Kenneth Joel Loftis v. The State of TexasAppeal from 405TH District Court of Galveston County (Memorandum Opinion )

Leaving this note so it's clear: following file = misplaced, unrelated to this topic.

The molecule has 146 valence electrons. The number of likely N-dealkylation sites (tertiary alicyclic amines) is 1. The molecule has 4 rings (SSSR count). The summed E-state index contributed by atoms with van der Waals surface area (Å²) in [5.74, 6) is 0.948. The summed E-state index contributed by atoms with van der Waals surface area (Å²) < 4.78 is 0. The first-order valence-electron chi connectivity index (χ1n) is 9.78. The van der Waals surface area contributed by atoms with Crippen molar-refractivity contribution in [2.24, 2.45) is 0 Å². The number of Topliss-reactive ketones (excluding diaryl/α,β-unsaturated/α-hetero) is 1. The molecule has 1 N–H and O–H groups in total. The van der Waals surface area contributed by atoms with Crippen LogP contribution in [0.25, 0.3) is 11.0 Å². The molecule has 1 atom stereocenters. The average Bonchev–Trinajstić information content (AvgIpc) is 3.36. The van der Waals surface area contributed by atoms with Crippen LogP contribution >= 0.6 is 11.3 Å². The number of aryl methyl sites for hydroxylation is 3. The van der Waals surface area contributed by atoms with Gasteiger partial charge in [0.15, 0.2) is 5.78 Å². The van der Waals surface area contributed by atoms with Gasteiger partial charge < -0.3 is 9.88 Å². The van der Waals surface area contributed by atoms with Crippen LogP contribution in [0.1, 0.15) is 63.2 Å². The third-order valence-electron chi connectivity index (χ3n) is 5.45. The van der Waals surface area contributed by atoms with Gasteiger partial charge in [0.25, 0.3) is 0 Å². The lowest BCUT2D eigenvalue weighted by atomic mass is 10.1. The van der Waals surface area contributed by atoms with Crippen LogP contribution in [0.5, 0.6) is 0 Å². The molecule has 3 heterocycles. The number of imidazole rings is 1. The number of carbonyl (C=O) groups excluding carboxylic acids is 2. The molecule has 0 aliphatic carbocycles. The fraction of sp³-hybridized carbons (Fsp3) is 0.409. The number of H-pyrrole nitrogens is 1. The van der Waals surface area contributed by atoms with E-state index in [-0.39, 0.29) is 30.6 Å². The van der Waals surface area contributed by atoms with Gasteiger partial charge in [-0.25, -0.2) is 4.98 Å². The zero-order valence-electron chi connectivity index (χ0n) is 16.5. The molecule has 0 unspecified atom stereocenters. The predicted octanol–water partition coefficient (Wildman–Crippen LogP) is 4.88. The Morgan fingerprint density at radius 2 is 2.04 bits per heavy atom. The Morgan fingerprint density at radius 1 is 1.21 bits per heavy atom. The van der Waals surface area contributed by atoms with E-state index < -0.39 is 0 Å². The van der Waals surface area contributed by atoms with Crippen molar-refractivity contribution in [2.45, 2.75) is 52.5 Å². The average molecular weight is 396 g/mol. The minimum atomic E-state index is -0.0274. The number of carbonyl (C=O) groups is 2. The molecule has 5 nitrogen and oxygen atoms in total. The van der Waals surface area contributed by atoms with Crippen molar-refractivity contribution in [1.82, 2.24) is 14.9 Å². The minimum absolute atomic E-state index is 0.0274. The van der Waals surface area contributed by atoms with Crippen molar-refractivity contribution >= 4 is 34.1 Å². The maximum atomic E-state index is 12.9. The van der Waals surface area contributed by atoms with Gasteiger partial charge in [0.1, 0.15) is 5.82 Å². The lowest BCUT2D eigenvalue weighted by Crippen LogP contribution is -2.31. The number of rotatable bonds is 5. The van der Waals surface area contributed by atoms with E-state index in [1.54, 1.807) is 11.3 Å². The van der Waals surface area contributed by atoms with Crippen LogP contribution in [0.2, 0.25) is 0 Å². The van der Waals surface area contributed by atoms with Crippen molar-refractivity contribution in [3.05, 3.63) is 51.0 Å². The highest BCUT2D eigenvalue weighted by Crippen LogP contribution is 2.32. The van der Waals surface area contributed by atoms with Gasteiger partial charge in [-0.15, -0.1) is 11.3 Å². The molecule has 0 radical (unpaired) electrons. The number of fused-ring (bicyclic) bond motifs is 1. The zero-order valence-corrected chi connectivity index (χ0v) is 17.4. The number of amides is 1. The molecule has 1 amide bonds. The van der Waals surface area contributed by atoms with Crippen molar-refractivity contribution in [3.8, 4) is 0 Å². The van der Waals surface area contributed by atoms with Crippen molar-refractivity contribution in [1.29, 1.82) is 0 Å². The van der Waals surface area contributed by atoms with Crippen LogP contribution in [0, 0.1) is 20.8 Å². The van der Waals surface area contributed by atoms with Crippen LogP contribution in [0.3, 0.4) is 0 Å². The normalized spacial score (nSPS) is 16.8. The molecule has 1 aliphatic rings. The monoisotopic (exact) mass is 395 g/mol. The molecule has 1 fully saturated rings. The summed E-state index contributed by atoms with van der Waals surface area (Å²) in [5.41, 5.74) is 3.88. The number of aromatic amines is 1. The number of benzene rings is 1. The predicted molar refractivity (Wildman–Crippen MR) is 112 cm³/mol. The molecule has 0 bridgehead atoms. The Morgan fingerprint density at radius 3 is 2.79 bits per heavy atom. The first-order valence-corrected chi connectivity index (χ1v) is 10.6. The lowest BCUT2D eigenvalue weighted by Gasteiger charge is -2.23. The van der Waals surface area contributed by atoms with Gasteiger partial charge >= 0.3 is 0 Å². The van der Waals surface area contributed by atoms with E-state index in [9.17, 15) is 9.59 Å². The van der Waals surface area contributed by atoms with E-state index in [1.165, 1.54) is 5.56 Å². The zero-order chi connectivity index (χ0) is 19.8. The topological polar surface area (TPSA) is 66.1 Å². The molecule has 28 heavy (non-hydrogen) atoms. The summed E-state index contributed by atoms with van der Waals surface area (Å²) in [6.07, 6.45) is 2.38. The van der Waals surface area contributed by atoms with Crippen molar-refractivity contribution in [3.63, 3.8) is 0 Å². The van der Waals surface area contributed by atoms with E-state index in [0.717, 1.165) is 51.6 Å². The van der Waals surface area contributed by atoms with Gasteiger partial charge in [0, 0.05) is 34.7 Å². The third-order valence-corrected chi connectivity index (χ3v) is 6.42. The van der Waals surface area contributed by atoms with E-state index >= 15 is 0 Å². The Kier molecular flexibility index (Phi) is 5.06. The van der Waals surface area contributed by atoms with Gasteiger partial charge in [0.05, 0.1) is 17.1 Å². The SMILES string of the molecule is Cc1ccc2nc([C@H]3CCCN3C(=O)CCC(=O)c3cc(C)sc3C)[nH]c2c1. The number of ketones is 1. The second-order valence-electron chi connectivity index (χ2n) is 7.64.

Download as PDF Affirmed and Memorandum Opinion filed July 16, 2013. In The Fourteenth Court of Appeals NO. 14-12-00325-CR KENNETH JOEL LOFTIS, Appellant V. THE STATE OF TEXAS, Appellee On Appeal from the 405th District Court Galveston County, Texas Trial Court Cause No. 10CR1834 MEMORANDUM OPINION Appellant, Kenneth Joel Loftis, contends the evidence is legally insufficient to support his conviction of tampering with physical evidence. We affirm. I. BACKGROUND In June 2010, appellant and his girlfriend (“the decedent”) were in their apartment bedroom when they began arguing about missing cash. It is undisputed the couple had a history of arguments that had led to physical altercations. Appellant kept a loaded handgun on his nightstand for protection. During the argument, he decided to remove the gun. Appellant placed the gun in his front pants pocket and intended to take it to a neighbor’s apartment. However, the decedent said she would put away the gun and reached into appellant’s pocket. While they struggled for possession of the gun, it accidentally discharged, shooting the decedent. Appellant carried the decedent to the living room and was still holding the gun. He ran outside and approached a truck in which his brother and a friend named “Marcus” were sitting. Appellant testified he tossed the gun inside the truck, saying, “Get it away from me,” and asking for help; an officer testified appellant stated he told Marcus to leave with the gun. Marcus left the scene with the gun. According to appellant, he was in shock and simply wanted to get the gun away from him, not conceal it from police. Appellant returned to the decedent and called 9-1-1, informing the operator he had shot his girlfriend. Officers and paramedics arrived at the scene. Officers testified appellant was extremely upset, told them he had shot the decedent, and asked several times about her condition. Officers asked appellant where the gun was, and he responded a friend took it away from the scene. Appellant then told his mother to ask Marcus to return with the gun. Marcus returned and gave officers the gun. The decedent ultimately died from the gunshot wound. Appellant was charged with murder and tampering with physical evidence. The jury acquitted appellant of murder but convicted him of tampering with physical evidence and assessed punishment at eight years’ confinement, probated. II. SUFFICIENCY OF THE EVIDENCE In his sole issue, appellant argues the evidence is legally and factually insufficient to support his conviction of tampering with physical evidence. 2 A. Standard of Review and Relevant Law Appellant argues the evidence is legally and factually insufficient to support the verdict. However, the Court of Criminal Appeals has abolished factual- sufficiency review. See Howard v. State, 333 S.W.3d 137, 138 n.2 (Tex. Crim. App. 2011); Young v. State, 358 S.W.3d 790, 805 (Tex. App.—Houston [14th Dist.] 2012, pet. ref’d). Thus, we consider only appellant’s challenge to the legal sufficiency of the evidence. Lane v. State, 357 S.W.3d 770, 773 (Tex. App.— Houston [14th Dist.] 2011, pet. ref’d). When reviewing legal sufficiency of the evidence, we view all of the evidence in the light most favorable to the verdict and determine, based on that evidence and any reasonable inferences therefrom, whether any rational fact finder could have found the elements of the offense beyond a reasonable doubt. Gear v. State, 340 S.W.3d 743, 746 (Tex. Crim. App. 2011) (citing Jackson v. Virginia, 443 U.S. 307, 318–19 (1979)). We do not sit as a thirteenth juror and may not substitute our judgment for that of the fact finder by re-evaluating weight and credibility of the evidence. Isassi v. State, 330 S.W.3d 633, 638 (Tex. Crim. App. 2010). Rather, we defer to the responsibility of the fact finder to fairly resolve conflicts in testimony, weigh the evidence, and draw reasonable inferences from basic facts to ultimate facts. Id. This standard applies equally to both circumstantial and direct evidence. Id. As charged in the indictment, tampering with physical evidence means appellant, knowing an investigation into the decedent’s shooting was pending, concealed a handgun with intent to impair its availability as evidence in the investigation. See Tex. Penal Code Ann. § 37.09(a)(1) (West Supp. 2012). 3 B. Analysis According to appellant, the following facts negate a finding that he intended to impair the gun’s availability to officers: Appellant testified that, before the shooting, he had already planned to remove the gun from the apartment because he knew it was dangerous for the gun to be nearby during his altercation with the decedent. After the shooting, he simply continued his plan by placing the gun in Marcus’s truck. Appellant was in a state of shock and confusion and was scared of the gun. When he placed the gun in the truck, he said, “Get [the gun] away from me,” meaning he did not want to be near the gun, not that it should be hidden from officers. Appellant asked others to help the decedent, called 9-1-1, and cooperated with officers. At the crime scene, appellant told officers he had shot the decedent. Further, when officers asked appellant where the gun was, he immediately informed them Marcus had it. Appellant then told his mother to call Marcus and ask him to return with the gun. Appellant also argues the jury obviously credited his account of the incident because they acquitted him of murder. The jury was free to believe or disbelieve any portion of appellant’s testimony. See Jones v. State, 984 S.W.2d 254, 258 (Tex. Crim. App. 1998) (“[A] jury is permitted to believe or disbelieve any part of a witness’ testimony, including a defendant.”). Thus, the jury could have believed appellant’s testimony that he did not intend to kill the decedent but disbelieved his testimony that he did not intend to hide the gun. Appellant admitted that, after bringing the decedent into the living room following the shooting, he ran outside yelling for help, threw the gun into Marcus’s truck, and said, “Get it away from me.” According to an officer, when she asked appellant where the gun was, he responded the gun was no longer at the scene 4 because he had given it to a friend and “told him to leave.” During his videotaped police interrogation, appellant stated he threw the gun in Marcus’s truck and said “ya’ll do something with the gun.” Based on these facts, the jury could have found appellant intended to conceal the handgun with intent to impair its availability as evidence in the investigation. The jury could have reasonably believed that, had appellant intended only to rid himself of the gun, he would have thrown it outside and not taken time to place it in the truck and tell Marcus to leave. The jury also could have reasonably believed that, in a panicked state immediately following the shooting, appellant not only wanted to help the decedent but desired to avoid culpability for the shooting by having the gun concealed. The fact appellant told officers where the gun was does not necessarily negate a finding that he initially intended to conceal the gun. Accordingly, we overrule appellant’s sole issue.1 We affirm the trial court’s judgment. /s/ John Donovan Justice Panel consists of Justices Frost, Christopher, and Donovan. Do Not Publish — Tex. R. App. P. 47.2(b). 1 Appellant also contends a compromise verdict likely occurred because the jury twice informed the trial court that they were deadlocked on the tampering-with-physical-evidence charge but were nonetheless instructed by the trial court to continue deliberating. However, trial courts frequently instruct undecided juries to continue deliberating, and appellant expressly stated he had no objection to the trial court’s instructions to the jury. We reject appellant’s contention. 5